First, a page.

BrahMos needs a broader vision
By Rohit Srivastava
In the last ten days, Indian armed forces have test-fired BrahMos cruise from various platforms. On November 24 and 25, Indian Army launched land to land version of the missile. Again on November 25, Indian Air Force (IAF) launched land to land version. Before this, in October IAF had test-fired air to land version from Su-30MKI.
A naval version of the Brahmos supersonic cruise missile was successfully test-fired on December 1 from INS Ranvijay striking target ship at maximum range with pinpoint accuracy in the Bay of Bengal. The Missile hit the target, a decommissioned ship, with pin-point accuracy after performing "extremely complex" manoeuvres.
In the last two months, India has successfully test-fired various under development and operational missiles. The timing of these tests can’t be missed. As India is facing a belligerent Chinese army in the eastern Ladakh region, these tests send a definite message to China and its proxy Pakistan that India can hit them deep within their territory with precision.
Today, India can claim to have homegrown anti-tank, anti-radiation, long-range subsonic, medium-range supersonic cruise missile and beyond-visible range air-to-air missile. This is over and above precision rockets and ballistic missiles.
In this family, BrahMos stands out as the only missile which can be launched from sea, land and air platform. It is the most versatile missile with Indian forces. With its current range of 290 kilometres, it can decimate any target within most of Pakistan and destroy Chinese assets inside Tibet.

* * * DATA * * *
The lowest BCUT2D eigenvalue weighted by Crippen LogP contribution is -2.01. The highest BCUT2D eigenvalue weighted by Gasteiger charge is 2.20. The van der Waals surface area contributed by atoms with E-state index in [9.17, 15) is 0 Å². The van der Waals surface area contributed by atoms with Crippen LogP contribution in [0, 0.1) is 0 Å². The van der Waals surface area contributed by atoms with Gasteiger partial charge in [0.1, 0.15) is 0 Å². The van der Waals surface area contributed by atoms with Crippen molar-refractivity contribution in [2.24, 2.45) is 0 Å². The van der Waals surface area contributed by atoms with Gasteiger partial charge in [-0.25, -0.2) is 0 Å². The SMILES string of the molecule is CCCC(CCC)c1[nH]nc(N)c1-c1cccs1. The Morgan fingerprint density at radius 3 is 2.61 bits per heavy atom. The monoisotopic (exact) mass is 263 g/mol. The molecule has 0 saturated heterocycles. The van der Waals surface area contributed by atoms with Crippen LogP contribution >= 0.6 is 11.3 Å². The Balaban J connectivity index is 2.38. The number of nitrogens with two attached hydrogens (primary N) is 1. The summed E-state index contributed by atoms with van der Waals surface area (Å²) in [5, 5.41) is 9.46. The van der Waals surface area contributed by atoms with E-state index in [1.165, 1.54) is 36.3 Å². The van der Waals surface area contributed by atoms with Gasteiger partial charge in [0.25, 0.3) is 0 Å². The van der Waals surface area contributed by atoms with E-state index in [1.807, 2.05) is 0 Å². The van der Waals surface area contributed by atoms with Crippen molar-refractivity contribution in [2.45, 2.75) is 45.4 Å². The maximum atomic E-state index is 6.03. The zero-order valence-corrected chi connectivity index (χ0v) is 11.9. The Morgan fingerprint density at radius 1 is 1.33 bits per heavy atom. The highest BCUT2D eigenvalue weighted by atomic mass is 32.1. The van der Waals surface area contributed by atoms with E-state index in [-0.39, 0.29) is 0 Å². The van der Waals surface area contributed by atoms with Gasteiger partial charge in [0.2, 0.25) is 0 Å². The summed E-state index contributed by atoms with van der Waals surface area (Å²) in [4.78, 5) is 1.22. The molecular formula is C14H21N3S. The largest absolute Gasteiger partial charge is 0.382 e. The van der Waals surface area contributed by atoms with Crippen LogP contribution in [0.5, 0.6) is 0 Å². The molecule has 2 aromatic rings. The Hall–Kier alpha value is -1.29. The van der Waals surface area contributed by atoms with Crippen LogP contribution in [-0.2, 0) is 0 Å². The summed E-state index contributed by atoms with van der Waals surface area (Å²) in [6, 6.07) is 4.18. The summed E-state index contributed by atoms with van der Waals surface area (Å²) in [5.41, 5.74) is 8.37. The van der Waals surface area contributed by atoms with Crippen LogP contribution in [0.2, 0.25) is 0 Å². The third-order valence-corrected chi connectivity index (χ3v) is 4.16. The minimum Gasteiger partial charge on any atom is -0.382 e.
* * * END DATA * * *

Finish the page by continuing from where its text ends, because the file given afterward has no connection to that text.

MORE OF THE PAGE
India is working on developing extended versions with 400, 800 and 1500 kilometre range. India is also working to increase its speed from 2.8 mach to 5.0 mach in the scramjet-powered hypersonic version. Besides, a 50 per cent lighter and three meters shorter variant of Brahmos called NG is being developed for LCA Tejas and other legacy IAF fighters.
The air-launched version provides immense flexibility and enhances deep strike capability of IAF. In any future war, despite various structural, operational and equipment limitation, Indian armed forces, if provided with sufficient numbers of this missile, can significantly degrade adversary’s ability to launch and sustain a war. This is possible as it can destroy the military, civil, technical, industrial infrastructure deep within the enemy territory without giving any warning.
Game Changer Weapon System
During the Armenia-Azerbaijan conflict, the deciding factor was the Turkish Bayraktar TB2 armed drone. It was at the centre of Turkish-Azeri strategy and exploited the inability of Armenian forces to counter-drone to their defeat. TB2 came out as a game-changer weapon platform.
This is similar to the use of Tomahawk in Iraq, Afghanistan and Yugoslavia. One of the weapons of choice to start any conflict, Tomahawk provided the shock and awe effect over the enemy. The USA fired hundreds of Tomahawk in each of these campaigns.
In its operational role, Brahmos is a supersonic version of Tomahawk with almost half its range. But unlike the USA, Indian adversaries’ share its borders; hence, the range doesn’t impact its operational efficiency. But the question remains, unlike TB2 and Tomahawk, Brahmos has not been able to change India’s security scenario at all.
Since its first induction on INS Ranvijay in 2005, progressively all warships of India is equipped with Brahmos. After the news of Pakistan inducting 500 km range Babar cruise missile, the Indian army asked for land attack Brahmos regiment. Since 2005, one can see there has not been any change in either Pakistan’s approach towards India. And on the other hand, China has become progressively more belligerent.